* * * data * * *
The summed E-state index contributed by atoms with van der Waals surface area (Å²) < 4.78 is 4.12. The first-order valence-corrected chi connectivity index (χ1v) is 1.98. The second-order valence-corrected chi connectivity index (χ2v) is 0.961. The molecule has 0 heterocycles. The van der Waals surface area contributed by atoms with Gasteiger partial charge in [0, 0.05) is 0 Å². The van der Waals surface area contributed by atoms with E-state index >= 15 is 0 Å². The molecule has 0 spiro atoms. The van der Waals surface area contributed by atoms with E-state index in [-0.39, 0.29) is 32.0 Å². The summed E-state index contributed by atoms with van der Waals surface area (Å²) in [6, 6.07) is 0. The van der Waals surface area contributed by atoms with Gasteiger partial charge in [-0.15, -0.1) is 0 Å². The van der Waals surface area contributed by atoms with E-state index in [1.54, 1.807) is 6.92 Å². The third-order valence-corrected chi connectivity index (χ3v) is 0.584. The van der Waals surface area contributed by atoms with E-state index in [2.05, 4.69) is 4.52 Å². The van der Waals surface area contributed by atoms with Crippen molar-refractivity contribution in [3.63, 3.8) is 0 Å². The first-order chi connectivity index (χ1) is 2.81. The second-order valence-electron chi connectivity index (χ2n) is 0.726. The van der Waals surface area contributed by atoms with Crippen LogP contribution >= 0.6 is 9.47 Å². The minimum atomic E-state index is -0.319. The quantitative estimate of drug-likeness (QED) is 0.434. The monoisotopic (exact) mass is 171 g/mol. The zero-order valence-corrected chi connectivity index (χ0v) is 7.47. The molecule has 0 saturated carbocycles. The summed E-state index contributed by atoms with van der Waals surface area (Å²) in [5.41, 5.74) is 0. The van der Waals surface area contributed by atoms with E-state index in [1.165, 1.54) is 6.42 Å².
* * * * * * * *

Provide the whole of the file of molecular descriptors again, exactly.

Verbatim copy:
The summed E-state index contributed by atoms with van der Waals surface area (Å²) < 4.78 is 4.12. The first-order valence-corrected chi connectivity index (χ1v) is 1.98. The second-order valence-corrected chi connectivity index (χ2v) is 0.961. The molecule has 0 heterocycles. The van der Waals surface area contributed by atoms with Gasteiger partial charge in [0, 0.05) is 0 Å². The van der Waals surface area contributed by atoms with E-state index >= 15 is 0 Å². The molecule has 0 spiro atoms. The van der Waals surface area contributed by atoms with E-state index in [-0.39, 0.29) is 32.0 Å². The summed E-state index contributed by atoms with van der Waals surface area (Å²) in [6, 6.07) is 0. The van der Waals surface area contributed by atoms with Gasteiger partial charge in [-0.15, -0.1) is 0 Å². The van der Waals surface area contributed by atoms with E-state index in [1.54, 1.807) is 6.92 Å². The third-order valence-corrected chi connectivity index (χ3v) is 0.584. The van der Waals surface area contributed by atoms with E-state index in [2.05, 4.69) is 4.52 Å². The van der Waals surface area contributed by atoms with Crippen molar-refractivity contribution in [3.63, 3.8) is 0 Å². The first-order chi connectivity index (χ1) is 2.81. The second-order valence-electron chi connectivity index (χ2n) is 0.726. The van der Waals surface area contributed by atoms with Crippen LogP contribution >= 0.6 is 9.47 Å². The minimum atomic E-state index is -0.319. The quantitative estimate of drug-likeness (QED) is 0.434. The monoisotopic (exact) mass is 171 g/mol. The zero-order valence-corrected chi connectivity index (χ0v) is 7.47. The molecule has 0 saturated carbocycles. The summed E-state index contributed by atoms with van der Waals surface area (Å²) in [5.41, 5.74) is 0. The van der Waals surface area contributed by atoms with E-state index in [1.165, 1.54) is 6.42 Å².